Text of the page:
Weather changes can have a huge impact on Canada goose movement. Keep tabs on incoming fronts and on which areas the birds are regularly using. "Scouting not only tells you where the birds are moving, but when. Pay close attention to weather and get a better understanding of why the geese are moving and when they are doing it," Vandemore says. "On extremely cold, clear days, our geese move once a day in late afternoon. There is no sense being out there at daylight and getting cold.

"When it's cloudy, windy, or there is any kind of precipitation, the birds will move earlier in the day," Vandemore adds. "With precipitation coming, they typically move before it hits or right as it starts. If you get a warm-up after an extended cold snap, birds will move earlier regardless of sun, clouds, rain, or snow."

Keep Your Spread Realistic

Where and how you set your decoys are among the keys to putting together a successful hunt. Do not be afraid to alter the size of your spread. Be mindful of what other hunters around you may be doing, but do not be afraid to step outside the norm.

"As always, observe birds in your area and place decoys as you see birds feeding and loafing," says Bill Saunders of Kennewick, Washington. "But in general, I tend to set my decoys closer together and concentrated on a food source. I will use more resting decoys in colder weather.

"The number of decoys you should use depends on the number of birds in the area and the number of decoys other hunters in your area are using," Saunders adds. "On late-season pressured birds, go bigger or smaller with your spread compared with what you set earlier in the season. Mix it up. Remember, too, that late in the season geese are in full plumage, so make sure your decoys are clean."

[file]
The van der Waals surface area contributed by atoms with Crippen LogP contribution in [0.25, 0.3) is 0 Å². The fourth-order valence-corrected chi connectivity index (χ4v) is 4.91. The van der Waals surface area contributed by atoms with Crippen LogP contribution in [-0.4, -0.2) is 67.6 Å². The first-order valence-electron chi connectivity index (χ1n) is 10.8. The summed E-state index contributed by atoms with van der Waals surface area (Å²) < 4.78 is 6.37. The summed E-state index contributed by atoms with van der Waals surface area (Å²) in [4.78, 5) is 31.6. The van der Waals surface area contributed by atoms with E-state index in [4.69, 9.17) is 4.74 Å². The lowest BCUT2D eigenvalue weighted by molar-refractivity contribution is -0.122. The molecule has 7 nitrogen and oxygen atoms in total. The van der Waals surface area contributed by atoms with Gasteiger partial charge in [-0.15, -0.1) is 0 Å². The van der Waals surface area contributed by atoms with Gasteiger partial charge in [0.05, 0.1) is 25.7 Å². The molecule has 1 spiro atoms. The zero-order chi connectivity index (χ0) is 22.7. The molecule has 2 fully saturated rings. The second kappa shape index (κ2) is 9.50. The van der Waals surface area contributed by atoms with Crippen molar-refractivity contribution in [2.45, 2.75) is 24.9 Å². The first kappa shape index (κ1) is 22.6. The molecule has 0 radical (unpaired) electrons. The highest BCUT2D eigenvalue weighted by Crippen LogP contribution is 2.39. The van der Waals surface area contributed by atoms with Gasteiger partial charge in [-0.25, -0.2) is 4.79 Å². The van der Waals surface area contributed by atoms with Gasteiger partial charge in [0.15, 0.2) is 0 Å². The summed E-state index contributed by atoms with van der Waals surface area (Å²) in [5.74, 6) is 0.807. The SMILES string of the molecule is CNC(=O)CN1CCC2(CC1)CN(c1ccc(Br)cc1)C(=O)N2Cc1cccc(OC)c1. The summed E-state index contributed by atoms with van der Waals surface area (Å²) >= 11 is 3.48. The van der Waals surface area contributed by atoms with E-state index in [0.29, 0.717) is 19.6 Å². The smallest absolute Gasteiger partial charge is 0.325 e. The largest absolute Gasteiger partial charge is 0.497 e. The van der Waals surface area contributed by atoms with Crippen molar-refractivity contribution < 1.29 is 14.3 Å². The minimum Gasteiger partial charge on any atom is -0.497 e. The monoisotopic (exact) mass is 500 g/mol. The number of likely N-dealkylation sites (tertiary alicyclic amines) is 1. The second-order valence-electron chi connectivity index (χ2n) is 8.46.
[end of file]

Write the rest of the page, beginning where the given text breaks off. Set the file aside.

Cold weather can often create frost on decoys. That shiny coating is unnatural, so do what you can to eliminate that look. "Individual decoy bags are a good investment to protect and transport your decoys, and after the decoys are set, the bags can be draped over the decoys' heads and backs to keep frost from accumulating on them," Saunders says. "When I hear or see geese leaving their roost, I will quickly remove the bags and stow them in the blind or pit."

Some goose hunters swear that one of the best times to hunt geese is the day after a heavy snow. But snow creates its own set of issues. "Late season for many goose hunters means snow on the ground," Saunders says. "Keep vehicle and foot traffic to a minimum around blinds and pits. Heavy traffic will create a bulls-eye appearance from the air, which looks unnatural and will alert birds to your presence. You may even want to unload trucks and trailers away from blind locations to keep things looking natural. Spray snow available from many stores is a quick and realistic way to camouflage pit doors and layout blinds.

"During heavy snowfall, make sure to keep snow off decoy heads and backs," Saunders says. "I carry several small whisk brooms to brush off snow. Geese typically will not let much snow accumulate on their backs."